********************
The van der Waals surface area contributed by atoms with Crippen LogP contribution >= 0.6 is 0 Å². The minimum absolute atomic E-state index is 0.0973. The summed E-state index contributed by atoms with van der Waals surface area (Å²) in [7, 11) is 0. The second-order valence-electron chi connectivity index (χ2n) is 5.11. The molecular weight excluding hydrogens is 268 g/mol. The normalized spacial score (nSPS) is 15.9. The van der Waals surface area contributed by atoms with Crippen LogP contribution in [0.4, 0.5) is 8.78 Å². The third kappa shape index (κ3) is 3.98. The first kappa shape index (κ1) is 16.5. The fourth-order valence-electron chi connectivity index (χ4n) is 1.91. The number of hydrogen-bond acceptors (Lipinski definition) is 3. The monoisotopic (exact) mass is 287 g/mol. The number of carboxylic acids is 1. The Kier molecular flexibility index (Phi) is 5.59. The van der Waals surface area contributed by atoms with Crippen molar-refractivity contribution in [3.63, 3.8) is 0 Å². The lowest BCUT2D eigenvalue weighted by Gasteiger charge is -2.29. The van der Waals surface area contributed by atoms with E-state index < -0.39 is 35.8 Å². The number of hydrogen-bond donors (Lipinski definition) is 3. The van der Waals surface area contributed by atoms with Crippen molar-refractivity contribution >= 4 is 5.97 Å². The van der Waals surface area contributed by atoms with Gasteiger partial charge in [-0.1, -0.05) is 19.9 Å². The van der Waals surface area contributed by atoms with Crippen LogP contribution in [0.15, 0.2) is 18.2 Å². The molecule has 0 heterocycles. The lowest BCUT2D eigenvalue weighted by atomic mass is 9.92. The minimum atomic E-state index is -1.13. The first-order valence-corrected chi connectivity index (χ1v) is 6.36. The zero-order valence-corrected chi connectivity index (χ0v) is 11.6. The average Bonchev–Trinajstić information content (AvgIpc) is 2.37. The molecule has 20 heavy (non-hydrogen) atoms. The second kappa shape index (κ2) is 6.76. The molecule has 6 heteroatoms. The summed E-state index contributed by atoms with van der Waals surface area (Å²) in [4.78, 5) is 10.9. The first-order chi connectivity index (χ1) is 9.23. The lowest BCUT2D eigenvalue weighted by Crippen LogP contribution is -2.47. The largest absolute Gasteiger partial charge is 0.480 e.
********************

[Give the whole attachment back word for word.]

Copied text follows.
The van der Waals surface area contributed by atoms with Crippen LogP contribution >= 0.6 is 0 Å². The minimum absolute atomic E-state index is 0.0973. The summed E-state index contributed by atoms with van der Waals surface area (Å²) in [7, 11) is 0. The second-order valence-electron chi connectivity index (χ2n) is 5.11. The molecular weight excluding hydrogens is 268 g/mol. The normalized spacial score (nSPS) is 15.9. The van der Waals surface area contributed by atoms with Crippen LogP contribution in [0.4, 0.5) is 8.78 Å². The third kappa shape index (κ3) is 3.98. The first kappa shape index (κ1) is 16.5. The fourth-order valence-electron chi connectivity index (χ4n) is 1.91. The number of hydrogen-bond acceptors (Lipinski definition) is 3. The monoisotopic (exact) mass is 287 g/mol. The number of carboxylic acids is 1. The Kier molecular flexibility index (Phi) is 5.59. The van der Waals surface area contributed by atoms with Crippen molar-refractivity contribution in [3.63, 3.8) is 0 Å². The lowest BCUT2D eigenvalue weighted by Gasteiger charge is -2.29. The van der Waals surface area contributed by atoms with E-state index < -0.39 is 35.8 Å². The number of hydrogen-bond donors (Lipinski definition) is 3. The van der Waals surface area contributed by atoms with Crippen molar-refractivity contribution >= 4 is 5.97 Å². The van der Waals surface area contributed by atoms with Gasteiger partial charge in [-0.1, -0.05) is 19.9 Å². The van der Waals surface area contributed by atoms with Crippen LogP contribution in [0.15, 0.2) is 18.2 Å². The molecule has 0 heterocycles. The lowest BCUT2D eigenvalue weighted by atomic mass is 9.92. The minimum atomic E-state index is -1.13. The first-order valence-corrected chi connectivity index (χ1v) is 6.36. The zero-order valence-corrected chi connectivity index (χ0v) is 11.6. The average Bonchev–Trinajstić information content (AvgIpc) is 2.37. The molecule has 20 heavy (non-hydrogen) atoms. The second kappa shape index (κ2) is 6.76. The molecule has 6 heteroatoms. The summed E-state index contributed by atoms with van der Waals surface area (Å²) in [4.78, 5) is 10.9. The first-order chi connectivity index (χ1) is 9.23. The lowest BCUT2D eigenvalue weighted by Crippen LogP contribution is -2.47. The largest absolute Gasteiger partial charge is 0.480 e.